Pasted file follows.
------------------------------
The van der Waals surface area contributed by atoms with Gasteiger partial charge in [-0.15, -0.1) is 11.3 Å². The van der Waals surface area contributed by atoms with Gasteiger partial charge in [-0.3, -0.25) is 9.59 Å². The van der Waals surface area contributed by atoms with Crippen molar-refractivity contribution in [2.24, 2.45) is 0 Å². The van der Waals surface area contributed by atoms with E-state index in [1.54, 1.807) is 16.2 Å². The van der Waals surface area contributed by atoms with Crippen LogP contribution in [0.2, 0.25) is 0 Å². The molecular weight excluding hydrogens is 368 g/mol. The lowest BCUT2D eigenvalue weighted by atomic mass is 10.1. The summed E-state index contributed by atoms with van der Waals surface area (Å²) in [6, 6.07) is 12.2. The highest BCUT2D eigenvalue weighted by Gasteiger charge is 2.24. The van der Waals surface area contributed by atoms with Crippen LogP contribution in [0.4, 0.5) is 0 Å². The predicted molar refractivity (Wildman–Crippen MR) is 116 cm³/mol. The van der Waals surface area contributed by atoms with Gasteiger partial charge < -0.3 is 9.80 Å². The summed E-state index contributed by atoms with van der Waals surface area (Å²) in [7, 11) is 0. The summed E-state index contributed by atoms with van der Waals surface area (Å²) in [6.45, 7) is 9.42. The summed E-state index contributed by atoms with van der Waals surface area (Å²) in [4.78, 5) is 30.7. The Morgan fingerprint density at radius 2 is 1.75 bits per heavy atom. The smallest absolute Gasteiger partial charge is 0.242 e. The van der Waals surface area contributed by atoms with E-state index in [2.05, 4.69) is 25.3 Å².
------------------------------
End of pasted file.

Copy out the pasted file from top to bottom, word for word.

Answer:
The van der Waals surface area contributed by atoms with Gasteiger partial charge in [-0.15, -0.1) is 11.3 Å². The van der Waals surface area contributed by atoms with Gasteiger partial charge in [-0.3, -0.25) is 9.59 Å². The van der Waals surface area contributed by atoms with Crippen molar-refractivity contribution in [2.24, 2.45) is 0 Å². The van der Waals surface area contributed by atoms with E-state index in [1.54, 1.807) is 16.2 Å². The van der Waals surface area contributed by atoms with Crippen LogP contribution in [0.2, 0.25) is 0 Å². The molecular weight excluding hydrogens is 368 g/mol. The lowest BCUT2D eigenvalue weighted by atomic mass is 10.1. The summed E-state index contributed by atoms with van der Waals surface area (Å²) in [6, 6.07) is 12.2. The highest BCUT2D eigenvalue weighted by Gasteiger charge is 2.24. The van der Waals surface area contributed by atoms with Crippen LogP contribution in [0.4, 0.5) is 0 Å². The predicted molar refractivity (Wildman–Crippen MR) is 116 cm³/mol. The van der Waals surface area contributed by atoms with Gasteiger partial charge < -0.3 is 9.80 Å². The summed E-state index contributed by atoms with van der Waals surface area (Å²) in [7, 11) is 0. The summed E-state index contributed by atoms with van der Waals surface area (Å²) in [6.45, 7) is 9.42. The summed E-state index contributed by atoms with van der Waals surface area (Å²) in [4.78, 5) is 30.7. The Morgan fingerprint density at radius 2 is 1.75 bits per heavy atom. The smallest absolute Gasteiger partial charge is 0.242 e. The van der Waals surface area contributed by atoms with E-state index in [2.05, 4.69) is 25.3 Å².